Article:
Matthew Vaughn: Battling With The King’s Man

January 6, 2022
British director Matthew Vaughn (Kick-Ass, Layer Cake) serves up a dazzling origin story with the thrilling espionage prequel The King’s Man.

After the success of his comic book adaptations Kingsman: The Secret Service (2014) and  Kingsman: The Golden Circle (2017), director Matthew Vaughn (Kick-Ass, X-Men: First Class) takes the story right back to the beginning to showcase the creation of the gentlemanly espionage agency that drove the first two films. A rollicking rip through not-so-recent history, The King’s Man is set during WW1, and follows Ralph Fiennes’ Orlando, The Duke Of Oxford, an oh-so-proper former military man who battles to thwart the world-dominating plans of an evil genius. With a trio of supporters – Gemma Arterton’s Polly, Djimon Hounsou’s Shola, and his own son, Conrad (Harris Dickinson) – Orlando does battle with real life historical figures like Rasputin (Rhys Ifans) and The Kaiser (Tom Hollander) while always retaining his sense of style, decorum and good manners.

Ralph Fiennes and Harris Dickinson in The King’s Man.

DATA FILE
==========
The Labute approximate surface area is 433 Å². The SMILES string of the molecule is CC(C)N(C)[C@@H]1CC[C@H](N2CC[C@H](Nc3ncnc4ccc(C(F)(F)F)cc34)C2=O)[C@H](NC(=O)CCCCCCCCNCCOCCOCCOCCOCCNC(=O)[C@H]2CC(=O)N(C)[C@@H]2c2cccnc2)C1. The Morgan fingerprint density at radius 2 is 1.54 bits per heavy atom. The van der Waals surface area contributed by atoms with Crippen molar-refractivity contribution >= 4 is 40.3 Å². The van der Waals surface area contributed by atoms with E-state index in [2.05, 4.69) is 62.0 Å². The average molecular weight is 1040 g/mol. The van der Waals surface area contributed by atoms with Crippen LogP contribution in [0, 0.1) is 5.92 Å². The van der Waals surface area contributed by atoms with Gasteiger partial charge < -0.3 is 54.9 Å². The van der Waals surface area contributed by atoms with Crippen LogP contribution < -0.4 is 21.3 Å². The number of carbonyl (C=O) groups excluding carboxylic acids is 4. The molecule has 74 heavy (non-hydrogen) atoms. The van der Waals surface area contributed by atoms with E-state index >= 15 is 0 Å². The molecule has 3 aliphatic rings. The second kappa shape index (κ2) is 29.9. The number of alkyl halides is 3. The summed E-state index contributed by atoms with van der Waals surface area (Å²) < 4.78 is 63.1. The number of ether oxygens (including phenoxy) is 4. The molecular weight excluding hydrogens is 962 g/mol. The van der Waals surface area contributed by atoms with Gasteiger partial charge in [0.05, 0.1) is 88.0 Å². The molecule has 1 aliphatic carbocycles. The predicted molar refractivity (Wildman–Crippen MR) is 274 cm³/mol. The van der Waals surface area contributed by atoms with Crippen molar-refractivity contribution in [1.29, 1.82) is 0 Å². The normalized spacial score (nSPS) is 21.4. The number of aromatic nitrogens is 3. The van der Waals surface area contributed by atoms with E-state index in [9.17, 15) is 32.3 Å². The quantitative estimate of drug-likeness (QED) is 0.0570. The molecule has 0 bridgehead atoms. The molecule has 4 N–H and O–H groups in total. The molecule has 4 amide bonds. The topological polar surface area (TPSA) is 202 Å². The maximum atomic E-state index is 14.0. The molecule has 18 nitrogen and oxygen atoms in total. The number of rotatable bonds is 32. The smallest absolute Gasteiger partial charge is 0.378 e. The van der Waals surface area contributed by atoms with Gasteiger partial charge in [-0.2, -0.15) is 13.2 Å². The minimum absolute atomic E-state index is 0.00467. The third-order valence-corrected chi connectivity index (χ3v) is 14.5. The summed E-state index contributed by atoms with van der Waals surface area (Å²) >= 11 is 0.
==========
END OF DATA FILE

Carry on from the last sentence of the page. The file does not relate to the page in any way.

Germany and The Kaiser play large roles in the film…

“I like history, and one cannot not mention The Kaiser when you’re talking about World War I.  The whole movie was always about the foundation of the Kingsman, and in the first film, Colin Firth says that the Kingsman was founded due to World War I. I found it fascinating that Donald Trump is virtually a reincarnation of The Kaiser. He’s a narcissistic, egotistical sort of baby that had a hatred for his cousins, King George and the Czar. They used to bully him, and Queen Victoria tortured The Kaiser because he had a little hand. And Germany was a very, very new country. He was only the second Kaiser, and Germany was just being unified. They belittled him, so he built the navy. He wanted to be like Great Britain, and then he wanted to beat us. And he failed. That is the basis of this movie: how wars can break out for really silly reasons. I wanted this movie to remind people that history, especially bad history, has a habit of repeating itself, so we need to learn from history and change our behaviour patterns. And there are a lot of warnings, which now become a lot more relevant in the film to this crazy world that we are sadly all part of at the moment.”